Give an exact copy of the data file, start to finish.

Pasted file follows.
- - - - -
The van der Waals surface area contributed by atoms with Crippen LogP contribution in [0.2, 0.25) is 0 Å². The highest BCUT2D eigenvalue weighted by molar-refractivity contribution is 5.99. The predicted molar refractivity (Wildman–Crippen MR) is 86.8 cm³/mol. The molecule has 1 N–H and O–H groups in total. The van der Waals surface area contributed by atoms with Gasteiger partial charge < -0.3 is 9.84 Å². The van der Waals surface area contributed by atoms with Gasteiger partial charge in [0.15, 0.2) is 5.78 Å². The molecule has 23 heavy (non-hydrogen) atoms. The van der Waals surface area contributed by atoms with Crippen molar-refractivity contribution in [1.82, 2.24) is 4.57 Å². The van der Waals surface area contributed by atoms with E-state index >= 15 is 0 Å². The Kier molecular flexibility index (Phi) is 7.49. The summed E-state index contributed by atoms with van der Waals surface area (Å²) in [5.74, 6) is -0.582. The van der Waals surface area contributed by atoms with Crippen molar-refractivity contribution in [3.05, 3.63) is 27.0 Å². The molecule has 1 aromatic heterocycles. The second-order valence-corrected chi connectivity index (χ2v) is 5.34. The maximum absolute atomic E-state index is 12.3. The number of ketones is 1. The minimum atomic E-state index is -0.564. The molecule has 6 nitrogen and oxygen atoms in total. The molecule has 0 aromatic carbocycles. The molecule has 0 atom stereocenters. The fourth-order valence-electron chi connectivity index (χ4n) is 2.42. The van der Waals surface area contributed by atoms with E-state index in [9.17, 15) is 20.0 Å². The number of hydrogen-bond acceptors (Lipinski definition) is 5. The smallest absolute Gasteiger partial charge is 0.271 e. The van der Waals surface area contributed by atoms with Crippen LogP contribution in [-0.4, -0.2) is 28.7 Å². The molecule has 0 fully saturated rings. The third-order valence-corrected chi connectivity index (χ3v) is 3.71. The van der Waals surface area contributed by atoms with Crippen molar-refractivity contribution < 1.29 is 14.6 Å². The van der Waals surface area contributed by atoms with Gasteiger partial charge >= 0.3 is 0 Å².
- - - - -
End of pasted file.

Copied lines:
The van der Waals surface area contributed by atoms with Crippen LogP contribution in [0.2, 0.25) is 0 Å². The highest BCUT2D eigenvalue weighted by molar-refractivity contribution is 5.99. The predicted molar refractivity (Wildman–Crippen MR) is 86.8 cm³/mol. The molecule has 1 N–H and O–H groups in total. The van der Waals surface area contributed by atoms with Gasteiger partial charge < -0.3 is 9.84 Å². The van der Waals surface area contributed by atoms with Gasteiger partial charge in [0.15, 0.2) is 5.78 Å². The molecule has 23 heavy (non-hydrogen) atoms. The van der Waals surface area contributed by atoms with Crippen molar-refractivity contribution in [1.82, 2.24) is 4.57 Å². The van der Waals surface area contributed by atoms with E-state index >= 15 is 0 Å². The Kier molecular flexibility index (Phi) is 7.49. The summed E-state index contributed by atoms with van der Waals surface area (Å²) in [5.74, 6) is -0.582. The van der Waals surface area contributed by atoms with Crippen molar-refractivity contribution in [3.05, 3.63) is 27.0 Å². The molecule has 1 aromatic heterocycles. The second-order valence-corrected chi connectivity index (χ2v) is 5.34. The maximum absolute atomic E-state index is 12.3. The number of ketones is 1. The minimum atomic E-state index is -0.564. The molecule has 6 nitrogen and oxygen atoms in total. The molecule has 0 aromatic carbocycles. The molecule has 0 atom stereocenters. The fourth-order valence-electron chi connectivity index (χ4n) is 2.42. The van der Waals surface area contributed by atoms with E-state index in [9.17, 15) is 20.0 Å². The number of hydrogen-bond acceptors (Lipinski definition) is 5. The smallest absolute Gasteiger partial charge is 0.271 e. The van der Waals surface area contributed by atoms with Crippen LogP contribution in [-0.4, -0.2) is 28.7 Å². The molecule has 0 fully saturated rings. The third-order valence-corrected chi connectivity index (χ3v) is 3.71. The van der Waals surface area contributed by atoms with Crippen molar-refractivity contribution < 1.29 is 14.6 Å². The van der Waals surface area contributed by atoms with Gasteiger partial charge >= 0.3 is 0 Å².